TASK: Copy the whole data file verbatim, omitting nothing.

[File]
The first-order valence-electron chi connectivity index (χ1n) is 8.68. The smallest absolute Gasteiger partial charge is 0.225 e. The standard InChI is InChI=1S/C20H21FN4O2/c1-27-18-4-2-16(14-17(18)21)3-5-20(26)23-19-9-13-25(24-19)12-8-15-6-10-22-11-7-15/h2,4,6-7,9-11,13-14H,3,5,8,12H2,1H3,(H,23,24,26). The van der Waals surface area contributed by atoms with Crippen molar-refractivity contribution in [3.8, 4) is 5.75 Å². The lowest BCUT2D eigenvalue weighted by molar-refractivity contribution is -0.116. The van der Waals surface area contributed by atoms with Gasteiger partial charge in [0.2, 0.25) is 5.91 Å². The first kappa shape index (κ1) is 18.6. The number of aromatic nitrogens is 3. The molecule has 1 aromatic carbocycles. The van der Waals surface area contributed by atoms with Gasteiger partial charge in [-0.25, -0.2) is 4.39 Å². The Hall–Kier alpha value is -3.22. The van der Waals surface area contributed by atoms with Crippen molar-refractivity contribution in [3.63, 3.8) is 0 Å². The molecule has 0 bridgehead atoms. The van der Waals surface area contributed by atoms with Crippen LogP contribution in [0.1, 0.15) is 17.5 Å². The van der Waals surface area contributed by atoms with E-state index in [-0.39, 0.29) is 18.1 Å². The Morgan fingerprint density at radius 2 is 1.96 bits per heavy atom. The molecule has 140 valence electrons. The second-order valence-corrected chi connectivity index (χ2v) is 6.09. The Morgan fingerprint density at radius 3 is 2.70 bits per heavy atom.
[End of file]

The first-order valence-electron chi connectivity index (χ1n) is 8.68. The smallest absolute Gasteiger partial charge is 0.225 e. The standard InChI is InChI=1S/C20H21FN4O2/c1-27-18-4-2-16(14-17(18)21)3-5-20(26)23-19-9-13-25(24-19)12-8-15-6-10-22-11-7-15/h2,4,6-7,9-11,13-14H,3,5,8,12H2,1H3,(H,23,24,26). The van der Waals surface area contributed by atoms with Crippen molar-refractivity contribution in [3.8, 4) is 5.75 Å². The lowest BCUT2D eigenvalue weighted by molar-refractivity contribution is -0.116. The van der Waals surface area contributed by atoms with Gasteiger partial charge in [0.2, 0.25) is 5.91 Å². The first kappa shape index (κ1) is 18.6. The number of aromatic nitrogens is 3. The molecule has 1 aromatic carbocycles. The van der Waals surface area contributed by atoms with Gasteiger partial charge in [-0.25, -0.2) is 4.39 Å². The Hall–Kier alpha value is -3.22. The van der Waals surface area contributed by atoms with Crippen molar-refractivity contribution in [3.63, 3.8) is 0 Å². The molecule has 0 bridgehead atoms. The van der Waals surface area contributed by atoms with Crippen LogP contribution in [0.1, 0.15) is 17.5 Å². The van der Waals surface area contributed by atoms with E-state index in [-0.39, 0.29) is 18.1 Å². The Morgan fingerprint density at radius 2 is 1.96 bits per heavy atom. The molecule has 140 valence electrons. The second-order valence-corrected chi connectivity index (χ2v) is 6.09. The Morgan fingerprint density at radius 3 is 2.70 bits per heavy atom.